I first became aware of this book via a review at io9.com This review was the one that got me to the bookstore, so kudos to Annalee Newitz. The io9 review is longer and more detailed than my own, so do pop over if you want to know more about the book than what I give you.
Ok, first of all- The Alchemy of Stone is a great title, and a novel of automated anarchy & clockwork lust is a great tag line. I know exactly what I’m getting into. And Sedia delivers in masterful prose both a great steampunk fantasy romance, and an insightful slow-mo look at what happens when everything starts falling down.
The book opens from the point of view of a non-human multiplicity, a voice of the city, so to speak. It’s quite a hook in the first pages, but I found myself skimming subsequent entries from this POV in order to get back to the fascinating protagonist, Mattie. Attribute this not to any weakness of prose, but to the utter fascination I felt for Mattie, an automaton and an alchemist. I mean, a female automaton alchemist? Sold. SO, so sold. Mattie both loves and hates her inventor, Loharri. Loharri has emancipated her, allowing to move out of his home and set up her own shop, but will not relinquish the literal key to her heart, and so she remains dependent in part upon him.
The rest of the plot, revolving around the fall of the old ruling order and the rise of the new is well-handled, but I have to admit I read this book for the relationships (okay, and the alchemy), so this review will focus on that. Although she’s made of metal, porcelain and whale-bone, Mattie’s emotions are complex, and confused, and all-too-real. Her tormenting creator Loharri is a terrible person who does terrible things, and yet the whole time I wanted to have his imaginary fiction babies. I understood perfectly well why Mattie battled and hated him. The pathos of their power struggle kept me glued to the pages. For example, everyone in the book is shocked when they learn Loharri designed Mattie to be able to feel pain, (so terribly cruel of him, fetch the smelling salts) but no one acknowledges that being able to feel pain is necessary to be human. Poor horrible Loharri. So misunderstood. And yet, so completely horrible.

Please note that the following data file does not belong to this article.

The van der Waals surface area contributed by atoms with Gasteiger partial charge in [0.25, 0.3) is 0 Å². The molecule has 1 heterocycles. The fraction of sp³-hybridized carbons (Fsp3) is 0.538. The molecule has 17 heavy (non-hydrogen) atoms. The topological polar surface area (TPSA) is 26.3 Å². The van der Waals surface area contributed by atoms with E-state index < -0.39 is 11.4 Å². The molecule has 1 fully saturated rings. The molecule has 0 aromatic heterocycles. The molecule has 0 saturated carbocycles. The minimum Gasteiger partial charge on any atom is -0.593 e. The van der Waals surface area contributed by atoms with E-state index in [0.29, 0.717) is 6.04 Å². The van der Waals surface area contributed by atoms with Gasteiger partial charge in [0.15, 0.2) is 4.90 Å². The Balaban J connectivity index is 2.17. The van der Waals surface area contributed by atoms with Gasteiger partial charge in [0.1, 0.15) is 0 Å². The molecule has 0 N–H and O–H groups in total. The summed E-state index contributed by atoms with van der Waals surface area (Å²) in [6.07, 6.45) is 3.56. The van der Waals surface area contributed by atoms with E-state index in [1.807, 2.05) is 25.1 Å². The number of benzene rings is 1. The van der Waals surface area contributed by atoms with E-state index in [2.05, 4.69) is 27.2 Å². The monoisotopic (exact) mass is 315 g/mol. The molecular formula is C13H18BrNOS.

In contrast to the tangled web between Loharri and Mattie, the introduction of potential suitor Sebastian held little interest for me. Also more interesting than to me than Sebastian- Mattie’s sisters-in-arms, plotting courtesan and sometime employer Iolanda, and shunned fellow alchemist Niobe. Thanks to these secondary characters, TAOS easily passes the Bechdel test. Originally applied to movies, the Bechdel test requires the following criterion:
That the story
1. includes at least two women,
2. who have at least one conversation alone
3. about something other than a man or men.
Obviously most books, films, and tv shows fail this. Kind of stunning, but there you go. But in TAOS Mattie and Niobe have some seriously interesting conversations about alchemy, and about being outsiders. As a feminist (BOO! Now get off my lawn of patchouli-scented leg hairs) I noticed, and I appreciated it.
I won’t say anything about the ending except that I loved it. The Alchemy of Stone is a really solid book, a beautiful book, one that’s going to stay on my shelf. A different reader than myself will probably get different things out of it- I myself will probably get different things out of it on rereads. And I look forward to that.